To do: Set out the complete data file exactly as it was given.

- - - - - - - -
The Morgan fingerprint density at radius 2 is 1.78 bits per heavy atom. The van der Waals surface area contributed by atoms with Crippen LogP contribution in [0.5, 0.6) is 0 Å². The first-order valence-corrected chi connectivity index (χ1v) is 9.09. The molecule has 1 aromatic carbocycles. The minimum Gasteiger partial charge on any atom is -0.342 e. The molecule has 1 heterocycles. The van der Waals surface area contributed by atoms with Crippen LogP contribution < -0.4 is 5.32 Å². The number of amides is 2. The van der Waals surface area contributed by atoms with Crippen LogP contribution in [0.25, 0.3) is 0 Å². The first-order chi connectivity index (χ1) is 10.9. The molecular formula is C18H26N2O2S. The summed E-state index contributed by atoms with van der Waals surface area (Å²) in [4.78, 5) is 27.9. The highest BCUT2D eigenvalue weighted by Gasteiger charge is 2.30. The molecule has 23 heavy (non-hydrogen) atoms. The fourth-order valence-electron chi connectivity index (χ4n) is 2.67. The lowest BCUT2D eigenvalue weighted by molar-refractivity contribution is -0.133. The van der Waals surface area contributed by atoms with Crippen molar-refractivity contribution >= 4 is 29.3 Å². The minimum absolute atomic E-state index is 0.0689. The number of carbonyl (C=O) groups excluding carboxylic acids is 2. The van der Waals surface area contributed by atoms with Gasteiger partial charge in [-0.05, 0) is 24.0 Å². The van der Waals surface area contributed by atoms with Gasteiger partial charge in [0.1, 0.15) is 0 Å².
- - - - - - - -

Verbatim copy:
The Morgan fingerprint density at radius 2 is 1.78 bits per heavy atom. The van der Waals surface area contributed by atoms with Crippen LogP contribution in [0.5, 0.6) is 0 Å². The first-order valence-corrected chi connectivity index (χ1v) is 9.09. The molecule has 1 aromatic carbocycles. The minimum Gasteiger partial charge on any atom is -0.342 e. The molecule has 1 heterocycles. The van der Waals surface area contributed by atoms with Crippen LogP contribution < -0.4 is 5.32 Å². The number of amides is 2. The van der Waals surface area contributed by atoms with Crippen LogP contribution in [0.25, 0.3) is 0 Å². The first-order chi connectivity index (χ1) is 10.9. The molecular formula is C18H26N2O2S. The summed E-state index contributed by atoms with van der Waals surface area (Å²) in [4.78, 5) is 27.9. The highest BCUT2D eigenvalue weighted by Gasteiger charge is 2.30. The molecule has 23 heavy (non-hydrogen) atoms. The fourth-order valence-electron chi connectivity index (χ4n) is 2.67. The lowest BCUT2D eigenvalue weighted by molar-refractivity contribution is -0.133. The van der Waals surface area contributed by atoms with Crippen molar-refractivity contribution >= 4 is 29.3 Å². The minimum absolute atomic E-state index is 0.0689. The number of carbonyl (C=O) groups excluding carboxylic acids is 2. The van der Waals surface area contributed by atoms with Gasteiger partial charge in [-0.05, 0) is 24.0 Å². The van der Waals surface area contributed by atoms with Gasteiger partial charge in [0.1, 0.15) is 0 Å².